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Fees and Funding

Here's the fees and funding information for each year of this course


The course will provide you with a comprehensive understanding of the forces shaping global politics and state and inter-state relations. It will also give you an appreciation of the context of international relations in terms of global inequalities, power and environmental risks. 

Our students come to us from all over the world, so you will be working in an international environment. The course will equip you with the skills and knowledge you need for a career working in a global body, government department or organisation dealing with international policy. 

You will also be encouraged to improve your research skills and learn how to take an active part in international and academic conferences and debates.

This course offers a unique combination of critical thinking in relation to international relations and the study of global environmental politics. We were the first university to offer this special focus on the environment, which has become a central issue of global relations.

What makes this course different

Golden trophy

1st In UK to focus on global environmental politics

This cutting-edge course was the first of its kind to have a special focus on global environmental politics.

Group of people holding up awards.

Our academic team are experts in the field of international relations

Our academic team are world-renowned experts in current global debates through their pioneering research.

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Join a global community of students and researchers

Join a global community of students and researchers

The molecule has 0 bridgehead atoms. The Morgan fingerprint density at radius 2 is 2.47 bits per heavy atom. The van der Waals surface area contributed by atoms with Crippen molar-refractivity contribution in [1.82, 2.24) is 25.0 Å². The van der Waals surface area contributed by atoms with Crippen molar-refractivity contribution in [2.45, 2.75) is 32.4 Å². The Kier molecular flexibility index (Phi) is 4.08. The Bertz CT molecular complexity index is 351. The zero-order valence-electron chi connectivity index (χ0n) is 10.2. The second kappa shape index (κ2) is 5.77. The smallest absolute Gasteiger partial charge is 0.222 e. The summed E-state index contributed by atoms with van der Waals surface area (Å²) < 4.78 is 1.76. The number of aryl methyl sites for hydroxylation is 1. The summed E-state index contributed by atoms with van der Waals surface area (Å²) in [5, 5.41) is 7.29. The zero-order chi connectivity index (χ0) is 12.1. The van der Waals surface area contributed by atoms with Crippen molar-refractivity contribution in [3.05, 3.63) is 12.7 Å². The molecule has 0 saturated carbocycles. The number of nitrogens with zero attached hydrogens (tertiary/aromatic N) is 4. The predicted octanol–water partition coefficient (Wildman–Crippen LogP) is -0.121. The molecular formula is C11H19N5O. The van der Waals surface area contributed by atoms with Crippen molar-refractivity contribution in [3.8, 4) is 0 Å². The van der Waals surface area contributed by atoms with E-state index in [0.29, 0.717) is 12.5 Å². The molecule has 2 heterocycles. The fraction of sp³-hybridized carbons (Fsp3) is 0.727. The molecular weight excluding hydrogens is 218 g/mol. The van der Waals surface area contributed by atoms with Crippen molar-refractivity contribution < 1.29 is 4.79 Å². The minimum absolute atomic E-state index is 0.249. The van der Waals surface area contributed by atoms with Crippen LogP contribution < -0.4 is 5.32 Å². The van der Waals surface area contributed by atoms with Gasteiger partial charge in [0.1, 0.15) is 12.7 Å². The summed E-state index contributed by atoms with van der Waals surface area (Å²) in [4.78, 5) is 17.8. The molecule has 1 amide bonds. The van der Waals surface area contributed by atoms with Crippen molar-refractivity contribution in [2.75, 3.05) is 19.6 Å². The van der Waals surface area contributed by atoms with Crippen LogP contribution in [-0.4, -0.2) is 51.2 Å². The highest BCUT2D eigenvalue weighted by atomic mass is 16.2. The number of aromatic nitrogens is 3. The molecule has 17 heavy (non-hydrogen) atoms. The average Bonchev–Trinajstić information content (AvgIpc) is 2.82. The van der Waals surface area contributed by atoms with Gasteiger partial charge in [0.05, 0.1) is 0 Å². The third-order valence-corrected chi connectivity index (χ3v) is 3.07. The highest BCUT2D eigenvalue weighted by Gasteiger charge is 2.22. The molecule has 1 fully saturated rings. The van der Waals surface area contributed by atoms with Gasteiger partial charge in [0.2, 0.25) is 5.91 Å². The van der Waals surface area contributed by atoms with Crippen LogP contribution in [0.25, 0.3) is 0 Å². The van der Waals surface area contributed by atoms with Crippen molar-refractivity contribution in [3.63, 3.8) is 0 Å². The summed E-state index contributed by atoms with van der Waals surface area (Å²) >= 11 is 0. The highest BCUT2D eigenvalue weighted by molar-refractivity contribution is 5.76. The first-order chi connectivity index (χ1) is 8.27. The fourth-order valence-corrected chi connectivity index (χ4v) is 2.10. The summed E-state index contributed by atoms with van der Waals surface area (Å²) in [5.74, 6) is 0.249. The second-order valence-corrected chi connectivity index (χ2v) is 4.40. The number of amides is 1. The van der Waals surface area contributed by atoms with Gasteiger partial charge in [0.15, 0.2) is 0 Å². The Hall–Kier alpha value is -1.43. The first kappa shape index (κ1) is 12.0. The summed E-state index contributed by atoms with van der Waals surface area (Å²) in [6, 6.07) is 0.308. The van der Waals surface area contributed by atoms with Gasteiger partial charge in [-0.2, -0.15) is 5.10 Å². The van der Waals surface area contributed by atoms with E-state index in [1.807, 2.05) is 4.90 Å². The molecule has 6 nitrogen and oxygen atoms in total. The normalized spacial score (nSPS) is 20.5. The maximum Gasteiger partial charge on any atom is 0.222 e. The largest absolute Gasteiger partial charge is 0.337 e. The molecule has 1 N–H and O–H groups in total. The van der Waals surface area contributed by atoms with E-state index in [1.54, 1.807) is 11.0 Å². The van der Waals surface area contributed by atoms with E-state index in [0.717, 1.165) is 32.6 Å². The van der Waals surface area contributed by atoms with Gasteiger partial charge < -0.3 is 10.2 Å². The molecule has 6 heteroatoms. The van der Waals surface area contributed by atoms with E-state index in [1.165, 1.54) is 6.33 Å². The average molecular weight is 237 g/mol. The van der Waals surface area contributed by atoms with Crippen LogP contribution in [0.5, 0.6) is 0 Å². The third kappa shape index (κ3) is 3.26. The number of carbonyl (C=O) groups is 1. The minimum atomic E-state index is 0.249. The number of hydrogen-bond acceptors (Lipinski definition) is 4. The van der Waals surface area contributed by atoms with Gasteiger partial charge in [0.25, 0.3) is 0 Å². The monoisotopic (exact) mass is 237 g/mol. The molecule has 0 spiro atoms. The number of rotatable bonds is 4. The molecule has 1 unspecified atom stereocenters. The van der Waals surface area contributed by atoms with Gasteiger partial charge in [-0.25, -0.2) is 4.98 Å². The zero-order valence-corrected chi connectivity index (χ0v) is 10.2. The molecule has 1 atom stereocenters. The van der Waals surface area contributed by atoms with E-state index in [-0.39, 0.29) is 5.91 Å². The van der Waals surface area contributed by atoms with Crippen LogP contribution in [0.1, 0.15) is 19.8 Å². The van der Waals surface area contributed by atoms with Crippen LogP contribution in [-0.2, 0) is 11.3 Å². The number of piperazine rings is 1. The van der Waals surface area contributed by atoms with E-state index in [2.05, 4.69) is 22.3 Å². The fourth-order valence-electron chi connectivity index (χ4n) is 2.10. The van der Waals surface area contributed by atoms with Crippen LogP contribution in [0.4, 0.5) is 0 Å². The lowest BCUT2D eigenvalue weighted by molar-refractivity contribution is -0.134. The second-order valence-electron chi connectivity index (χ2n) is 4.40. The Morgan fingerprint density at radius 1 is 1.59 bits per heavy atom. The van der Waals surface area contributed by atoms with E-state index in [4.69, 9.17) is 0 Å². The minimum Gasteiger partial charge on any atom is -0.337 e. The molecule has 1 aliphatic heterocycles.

We consistently review and develop our courses and modules to ensure they are up-to-date with sector and industry graduate skills demands. Course structure, modules and options are subject to change.

You will study three core modules leading up to a dissertation of 15,000 words.

The first module focuses on the Critical Theories of International Relations and then you will look in detail at Global Environmental Politics - one of the key issues and potential crises facing the international community in the 21st century.

These modules have been much enjoyed by students on the course and described by external examiners as "cutting edge" in their content.

The third module will give you experience of Qualitative Research Methods, equipping for your research project. For this you can choose a subject linked to your previous professional interest or a completely different area for analysis. 

There are also optional modules to choose from, including Conflict, Displacement and Human Security, International Human Rights, Law and Policy in the Middle East and an Introduction to Forced Migration. 

Our academic team are actively involved in shaping the global debate on many of these issues and will guide you through the modules with creative learning methods, feedback and advice.



  • Core Modules

    Critical Theories International Relations